We review matters of statutory construction de novo. Epco Holdings, 352 S.W.3d at 269; Benchmark, 316 S.W.3d at 44. We construe statutory language to ascertain and effectuate legislative intent, and we look to the statute's plain meaning because we presume that the Legislature intends the plain meaning of its words. Epco Holdings, 352 S.W.3d at 269–70 (citing Sharp Eng'g, 321 S.W.3d at 750). We view statutory terms in context, giving them full effect. Benchmark, 316 S.W.3d at 44 (citation omitted). We presume that every word of a statute was used for a purpose and every omitted word was purposefully not chosen. Epco Holdings, 352 S.W.3d at 270; Benchmark, 316 S.W.3d at 44. “Finally, in determining the plain meaning of a statute, we read the words in context and construe the language according to the rules of grammar and common usage.” Benchmark, 316 S.W.3d at 45 (citing Tex. Gov't Code Ann. § 311.011(a) (West 2005)). After deciding the proper construction, we then determine whether the trial court abused its discretion in its application of the statute. Morrison Seifert Murphy, Inc. v. Zion, 384 S.W.3d 421, 425 (Tex. App.—Dallas 2012, no pet.).
Licensed of Registered Professionals and Certificates of Merit
Section 150.002 requires a plaintiff to file a certificate of merit “[i]n any action ․ for damages arising out of the provision of professional services by a licensed or registered professional[.]”2 Tex. Civ. Prac. & Rem. Code Ann. § 150.002. Therefore, to determine if a certificate of merit was required, we must decide whether CH2M qualifies as a “licensed or registered professional” under the statute, and if so, whether Appellees' claimed damages arose from CH2M's provision of professional services. See id. §§ 150.001(1-a)(West Supp. 2017), 150.002(a); Dunham Eng'g, Inc. v. Sherwin-Williams Co., 404 S.W.3d 785, 792 (Tex. App.—Houston [14th Dist.] 2013, no pet.). As the party complaining of an abuse of discretion, CH2M has the burden of bringing forth a record showing such abuse. See Simon v. York Crane & Rigging Co., 739 S.W.2d 793, 795 (Tex. 1987).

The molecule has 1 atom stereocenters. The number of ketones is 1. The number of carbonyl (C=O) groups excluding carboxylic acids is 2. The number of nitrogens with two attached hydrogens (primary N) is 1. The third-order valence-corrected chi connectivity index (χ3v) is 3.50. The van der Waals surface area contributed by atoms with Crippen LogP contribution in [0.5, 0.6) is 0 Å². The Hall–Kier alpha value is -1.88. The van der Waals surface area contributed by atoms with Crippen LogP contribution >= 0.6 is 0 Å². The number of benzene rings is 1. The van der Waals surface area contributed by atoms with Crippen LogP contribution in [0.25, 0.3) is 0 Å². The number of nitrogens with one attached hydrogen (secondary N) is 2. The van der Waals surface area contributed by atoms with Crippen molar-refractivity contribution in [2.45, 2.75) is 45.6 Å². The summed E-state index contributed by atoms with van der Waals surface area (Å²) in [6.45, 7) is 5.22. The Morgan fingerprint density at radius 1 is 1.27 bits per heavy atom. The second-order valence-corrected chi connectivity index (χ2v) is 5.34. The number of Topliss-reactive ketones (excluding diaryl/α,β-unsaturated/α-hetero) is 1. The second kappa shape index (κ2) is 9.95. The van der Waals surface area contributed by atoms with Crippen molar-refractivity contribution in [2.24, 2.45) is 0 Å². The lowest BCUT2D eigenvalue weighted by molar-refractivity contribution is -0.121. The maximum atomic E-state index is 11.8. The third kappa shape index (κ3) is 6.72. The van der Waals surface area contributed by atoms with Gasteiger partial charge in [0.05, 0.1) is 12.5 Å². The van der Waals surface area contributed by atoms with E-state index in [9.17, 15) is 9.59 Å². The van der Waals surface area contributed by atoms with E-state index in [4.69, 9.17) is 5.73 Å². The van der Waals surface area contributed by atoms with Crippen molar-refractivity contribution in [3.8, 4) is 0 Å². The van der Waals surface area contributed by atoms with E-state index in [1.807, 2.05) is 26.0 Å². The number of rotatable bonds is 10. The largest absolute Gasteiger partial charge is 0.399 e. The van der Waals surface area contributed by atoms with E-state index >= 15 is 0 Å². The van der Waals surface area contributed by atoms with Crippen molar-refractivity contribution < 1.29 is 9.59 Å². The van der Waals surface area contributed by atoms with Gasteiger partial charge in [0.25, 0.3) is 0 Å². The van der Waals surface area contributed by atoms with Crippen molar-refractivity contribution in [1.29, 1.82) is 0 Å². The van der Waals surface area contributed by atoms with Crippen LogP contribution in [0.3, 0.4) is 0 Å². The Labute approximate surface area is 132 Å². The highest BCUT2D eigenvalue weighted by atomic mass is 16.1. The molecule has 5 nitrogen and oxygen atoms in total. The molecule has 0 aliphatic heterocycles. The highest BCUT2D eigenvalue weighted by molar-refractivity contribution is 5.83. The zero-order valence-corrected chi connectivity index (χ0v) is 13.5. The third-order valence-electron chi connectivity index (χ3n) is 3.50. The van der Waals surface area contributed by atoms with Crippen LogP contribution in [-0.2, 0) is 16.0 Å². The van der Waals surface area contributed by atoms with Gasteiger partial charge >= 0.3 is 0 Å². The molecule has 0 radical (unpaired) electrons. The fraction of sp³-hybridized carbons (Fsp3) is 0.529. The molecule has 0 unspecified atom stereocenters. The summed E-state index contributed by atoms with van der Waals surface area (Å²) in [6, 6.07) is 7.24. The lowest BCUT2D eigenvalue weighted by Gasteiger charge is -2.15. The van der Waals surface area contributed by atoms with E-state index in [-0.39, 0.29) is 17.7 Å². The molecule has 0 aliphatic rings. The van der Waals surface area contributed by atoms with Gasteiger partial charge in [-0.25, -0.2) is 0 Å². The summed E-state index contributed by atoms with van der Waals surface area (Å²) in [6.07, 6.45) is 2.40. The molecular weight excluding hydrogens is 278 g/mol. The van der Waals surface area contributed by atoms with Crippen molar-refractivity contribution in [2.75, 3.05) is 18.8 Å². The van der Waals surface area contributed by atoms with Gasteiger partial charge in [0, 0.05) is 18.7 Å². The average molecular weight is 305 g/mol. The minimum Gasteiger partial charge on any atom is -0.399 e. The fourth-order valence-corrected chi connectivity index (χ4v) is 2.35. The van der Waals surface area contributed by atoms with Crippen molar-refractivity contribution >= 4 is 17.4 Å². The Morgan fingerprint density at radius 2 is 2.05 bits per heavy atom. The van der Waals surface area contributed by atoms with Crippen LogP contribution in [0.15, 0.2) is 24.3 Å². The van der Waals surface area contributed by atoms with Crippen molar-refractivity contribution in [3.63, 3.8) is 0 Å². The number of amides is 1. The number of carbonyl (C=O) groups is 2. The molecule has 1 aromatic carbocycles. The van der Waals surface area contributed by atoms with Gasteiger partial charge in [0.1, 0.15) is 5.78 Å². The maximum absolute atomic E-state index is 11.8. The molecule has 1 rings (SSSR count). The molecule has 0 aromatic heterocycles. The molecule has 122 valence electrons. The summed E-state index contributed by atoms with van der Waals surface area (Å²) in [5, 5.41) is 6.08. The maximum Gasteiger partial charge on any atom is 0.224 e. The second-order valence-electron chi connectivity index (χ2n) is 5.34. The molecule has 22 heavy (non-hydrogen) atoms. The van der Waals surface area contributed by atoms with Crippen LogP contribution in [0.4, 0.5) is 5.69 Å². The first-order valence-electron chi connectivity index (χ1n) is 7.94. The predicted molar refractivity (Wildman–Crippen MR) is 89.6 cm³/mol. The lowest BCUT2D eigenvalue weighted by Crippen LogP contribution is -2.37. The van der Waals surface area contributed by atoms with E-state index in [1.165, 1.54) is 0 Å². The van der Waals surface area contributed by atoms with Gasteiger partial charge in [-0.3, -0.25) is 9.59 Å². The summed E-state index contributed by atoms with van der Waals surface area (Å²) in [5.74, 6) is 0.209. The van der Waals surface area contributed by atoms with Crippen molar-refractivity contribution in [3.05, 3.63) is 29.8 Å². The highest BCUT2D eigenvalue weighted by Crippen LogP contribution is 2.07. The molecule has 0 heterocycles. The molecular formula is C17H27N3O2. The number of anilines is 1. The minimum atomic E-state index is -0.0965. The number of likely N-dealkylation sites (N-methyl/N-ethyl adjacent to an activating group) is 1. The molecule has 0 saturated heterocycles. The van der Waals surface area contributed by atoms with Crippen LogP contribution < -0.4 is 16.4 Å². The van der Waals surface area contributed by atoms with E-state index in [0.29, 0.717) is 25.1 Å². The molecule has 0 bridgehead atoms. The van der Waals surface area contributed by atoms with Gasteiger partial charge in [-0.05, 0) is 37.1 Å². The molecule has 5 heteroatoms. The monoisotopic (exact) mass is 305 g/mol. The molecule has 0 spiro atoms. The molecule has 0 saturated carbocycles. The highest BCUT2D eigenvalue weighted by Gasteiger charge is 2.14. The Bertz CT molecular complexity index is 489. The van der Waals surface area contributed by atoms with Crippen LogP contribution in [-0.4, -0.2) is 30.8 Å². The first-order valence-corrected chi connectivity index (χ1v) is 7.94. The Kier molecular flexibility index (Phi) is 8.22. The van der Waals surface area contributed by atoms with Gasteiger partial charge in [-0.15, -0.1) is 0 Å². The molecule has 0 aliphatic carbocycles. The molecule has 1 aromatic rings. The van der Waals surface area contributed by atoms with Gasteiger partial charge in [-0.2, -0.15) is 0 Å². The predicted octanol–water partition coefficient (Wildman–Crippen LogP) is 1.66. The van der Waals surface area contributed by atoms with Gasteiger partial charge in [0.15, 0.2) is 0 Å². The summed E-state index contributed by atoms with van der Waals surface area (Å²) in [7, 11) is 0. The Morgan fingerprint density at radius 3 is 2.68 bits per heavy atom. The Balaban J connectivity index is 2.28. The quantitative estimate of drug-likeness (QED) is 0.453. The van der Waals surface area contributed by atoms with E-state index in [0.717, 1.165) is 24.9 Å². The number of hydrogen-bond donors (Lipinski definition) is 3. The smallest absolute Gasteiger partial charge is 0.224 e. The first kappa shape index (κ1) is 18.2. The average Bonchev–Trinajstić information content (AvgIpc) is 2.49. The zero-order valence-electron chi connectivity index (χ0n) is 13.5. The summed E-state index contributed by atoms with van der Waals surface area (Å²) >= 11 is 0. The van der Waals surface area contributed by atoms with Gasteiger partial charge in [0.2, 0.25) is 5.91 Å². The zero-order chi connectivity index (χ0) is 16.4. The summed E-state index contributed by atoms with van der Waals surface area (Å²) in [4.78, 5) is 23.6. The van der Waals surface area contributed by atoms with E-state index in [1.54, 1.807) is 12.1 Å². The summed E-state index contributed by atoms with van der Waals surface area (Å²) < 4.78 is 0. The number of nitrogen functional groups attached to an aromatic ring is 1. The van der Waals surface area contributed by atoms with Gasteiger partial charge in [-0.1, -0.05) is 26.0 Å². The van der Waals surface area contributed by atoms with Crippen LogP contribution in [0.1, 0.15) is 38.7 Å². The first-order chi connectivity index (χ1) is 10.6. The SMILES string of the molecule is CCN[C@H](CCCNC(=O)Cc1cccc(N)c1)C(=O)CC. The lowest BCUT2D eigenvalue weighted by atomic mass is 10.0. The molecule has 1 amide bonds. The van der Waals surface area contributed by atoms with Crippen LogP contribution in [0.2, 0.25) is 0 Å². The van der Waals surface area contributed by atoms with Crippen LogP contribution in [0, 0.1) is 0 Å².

The statute defines a “licensed or registered professional” to mean “a licensed architect, licensed professional engineer, registered professional land surveyor, registered landscape architect, or any firm in which such licensed or registered professional practices, including but not limited to a corporation, professional corporation, limited liability corporation, partnership, limited liability partnership, sole proprietorship, joint venture, or any other business entity.” Tex. Civ. Prac. & Rem. Code Ann. § 150.001(1-a) (emphasis added).
Although CH2M claims in its appellate brief that Appellees identified CH2M as an engineering firm, Appellees have disputed CH2M's status as a licensed or registered professional in their response to CH2M's motion to dismiss and in their brief before this Court.